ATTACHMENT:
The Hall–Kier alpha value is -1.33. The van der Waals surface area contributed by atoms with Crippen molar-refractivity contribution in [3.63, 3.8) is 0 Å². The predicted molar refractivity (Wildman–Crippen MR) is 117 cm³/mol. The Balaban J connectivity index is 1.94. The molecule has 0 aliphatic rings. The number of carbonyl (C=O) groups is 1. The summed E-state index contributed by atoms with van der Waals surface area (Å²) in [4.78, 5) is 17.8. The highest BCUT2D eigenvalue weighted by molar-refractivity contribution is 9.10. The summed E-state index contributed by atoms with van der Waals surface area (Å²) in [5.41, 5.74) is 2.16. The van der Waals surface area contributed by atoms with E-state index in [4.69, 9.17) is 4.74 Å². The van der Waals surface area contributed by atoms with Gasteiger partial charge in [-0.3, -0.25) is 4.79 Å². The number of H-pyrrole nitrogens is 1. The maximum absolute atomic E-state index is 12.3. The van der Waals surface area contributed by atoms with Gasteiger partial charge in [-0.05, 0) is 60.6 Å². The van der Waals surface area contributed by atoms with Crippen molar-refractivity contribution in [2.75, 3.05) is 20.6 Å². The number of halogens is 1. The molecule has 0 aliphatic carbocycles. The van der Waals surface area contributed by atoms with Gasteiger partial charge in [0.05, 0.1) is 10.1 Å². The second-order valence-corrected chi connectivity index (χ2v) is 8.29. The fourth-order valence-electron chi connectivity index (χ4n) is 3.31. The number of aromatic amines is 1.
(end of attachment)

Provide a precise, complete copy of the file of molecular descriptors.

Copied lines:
The Hall–Kier alpha value is -1.33. The van der Waals surface area contributed by atoms with Crippen molar-refractivity contribution in [3.63, 3.8) is 0 Å². The predicted molar refractivity (Wildman–Crippen MR) is 117 cm³/mol. The Balaban J connectivity index is 1.94. The molecule has 0 aliphatic rings. The number of carbonyl (C=O) groups is 1. The summed E-state index contributed by atoms with van der Waals surface area (Å²) in [4.78, 5) is 17.8. The highest BCUT2D eigenvalue weighted by molar-refractivity contribution is 9.10. The summed E-state index contributed by atoms with van der Waals surface area (Å²) in [5.41, 5.74) is 2.16. The van der Waals surface area contributed by atoms with E-state index in [4.69, 9.17) is 4.74 Å². The van der Waals surface area contributed by atoms with Gasteiger partial charge in [-0.3, -0.25) is 4.79 Å². The number of H-pyrrole nitrogens is 1. The maximum absolute atomic E-state index is 12.3. The van der Waals surface area contributed by atoms with Gasteiger partial charge in [-0.05, 0) is 60.6 Å². The van der Waals surface area contributed by atoms with Crippen molar-refractivity contribution in [2.75, 3.05) is 20.6 Å². The number of halogens is 1. The molecule has 0 aliphatic carbocycles. The van der Waals surface area contributed by atoms with Gasteiger partial charge in [0.05, 0.1) is 10.1 Å². The second-order valence-corrected chi connectivity index (χ2v) is 8.29. The fourth-order valence-electron chi connectivity index (χ4n) is 3.31. The number of aromatic amines is 1.